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Arts & crafts

Self confessd Hoarder

(64 Posts)
mamamags Fri 18-Nov-16 13:51:21

I have crafts and sewing as my hobbies and simply can't bring myself to throw or even give anything away . So because I am a compulsive buyer of anything related to my pastime I have a houseful of gadgets, card, paper, pens, scissors, die cutting machines, sewing machines, embroidery machines, overlocker. Not to mention wardrobes full of fabrics, and the list goes on and on

Now, Should I feel guilty about leaving my two grown up children, a lot, (and I mean a huge amount) of sorting out for when I depart to that higher place smile. Hubby just laughs when I mention this.

I'm in my middle seventies and neither of my kids or their offspring share my love of crafting even though they love to receive my crafty makes from time to time

tanith Fri 18-Nov-16 13:54:46

I'm trying to dispose of things that I don't use anymore as I don't want my family feeling guilty about binning things they thought might of been precious to me. Could you not have a serious prune of your 'stuff', I always feel happy when I've cleared a shelf of clutter or things that are just sitting there unused .

Charleygirl Fri 18-Nov-16 14:48:40

I have just made a new will and the solicitor is in the process of sorting out the Lasting Power of Attorney. I am doing what tanith is doing because I also do not want my clutter to be on display when I shuffle off this mortal coil. Mine is mainly paper but there is so much of it.

BlueBelle Fri 18-Nov-16 15:06:13

Why don't you sell some of the things

goldengirl Fri 18-Nov-16 15:09:59

If you enjoy it, use it from time to time, and it's not hurting anyone why throw it out? I'd love not to be a hoarder but I am and DH is even worse. When we've died it won't be problem - for us anyway grin

Jalima Fri 18-Nov-16 15:48:39

If you keep it all in nice big plastic storage boxes and it's tidy then all they will have to do is take the boxes to the charity shop.

Let's hope it's not for a long time yet.
I really need to knit up my yarn stash.

It's all the books I keep thinking about - will they keep them/charity shop them/skip them shock

mamamags Fri 18-Nov-16 16:11:11

I can't see myself selling anything. Never know when you might need them That's how my mind works.
I am still an active crafter and use most of the gadgets that I have. That is of course if I can find out where to locate them grin. And then hope to remember how to use the darn thing when I do. Oh! The pleasures of growing old smile

grannypiper Fri 18-Nov-16 16:20:48

DH has garages full of motorbike parts, tools and other junk, he has now done an photographic inventory and price list in case he pops his clogs first, i wouldnt have a clue what 99% of it is and would certainly be ripped off when i sold it, some small bits are worth £30/£40 and i would have given them away thinking they were worth pennies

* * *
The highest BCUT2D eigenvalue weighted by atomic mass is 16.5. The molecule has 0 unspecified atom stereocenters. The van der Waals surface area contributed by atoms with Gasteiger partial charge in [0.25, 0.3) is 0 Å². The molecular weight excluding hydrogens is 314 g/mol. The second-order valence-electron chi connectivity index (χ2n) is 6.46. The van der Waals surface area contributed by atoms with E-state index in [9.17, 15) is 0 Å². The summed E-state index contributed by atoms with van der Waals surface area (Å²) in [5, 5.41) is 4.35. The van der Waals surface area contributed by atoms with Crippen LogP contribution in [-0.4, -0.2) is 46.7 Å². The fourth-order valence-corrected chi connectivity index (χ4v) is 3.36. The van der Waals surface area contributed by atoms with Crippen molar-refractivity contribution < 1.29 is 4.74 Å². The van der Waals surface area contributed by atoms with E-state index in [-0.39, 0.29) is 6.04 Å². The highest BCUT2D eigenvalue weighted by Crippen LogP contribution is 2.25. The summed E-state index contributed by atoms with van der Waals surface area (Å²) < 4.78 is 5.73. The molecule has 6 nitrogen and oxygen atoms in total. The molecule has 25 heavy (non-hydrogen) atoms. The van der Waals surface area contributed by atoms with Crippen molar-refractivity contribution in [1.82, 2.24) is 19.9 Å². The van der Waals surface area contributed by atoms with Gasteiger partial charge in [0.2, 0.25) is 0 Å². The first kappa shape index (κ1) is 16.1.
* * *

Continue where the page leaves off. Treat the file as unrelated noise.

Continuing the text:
grannypiper Fri 18-Nov-16 16:21:38

P.S he has finally had to admit how much he has spent over the years !

Flossieturner Fri 18-Nov-16 16:26:53

Maybe not quite now but I think that in a few years you could consider donating some of it. We have lost lots elderly friends and relatives lately. All of them have had their precious possessions just given to house clearance people or taken to the dump.

We paid £800 to a hospice to clear my mums house. House clearers were charging up to £2000. It was a wake up call for us and we have cleared out lots of stuff because I don't want my kids having to do what I have had to.

Esspee Fri 18-Nov-16 16:41:49

Every time I buy something new my OH deflates me by reminding me that it is just one more thing for the skip when my kids clear the house.
I know that is exactly what will happen. Both my boys live abroad and they will want the place sold with the minimum of fuss. Everything that has given me pleasure, things I cherish, even my mother's treasures which I could not part with will all go to the dump. So sad!

Elegran Fri 18-Nov-16 16:52:01

With all the predictions of doom about rising prices, falling standards of living, and ballooning populations chasing scarcity of resources, perhaps we would all be better just keeping all that hoarded stuff to use up when we can no longer either afford to replace it or find any replacements to buy? It could all come in handy in the future. Mabe I might even use the teamaker and the fondue set that I found at the back of the cupboard, or the aluminium hi-dome pressure cooker (replaced with a stainless steel one when we bought the ceramic hob that was not supposed to be used with aluminium pans and stowed away "in case it was needed"

Anyone want a hi-dome pressure cooker? Apply within.

Anniebach Fri 18-Nov-16 17:01:46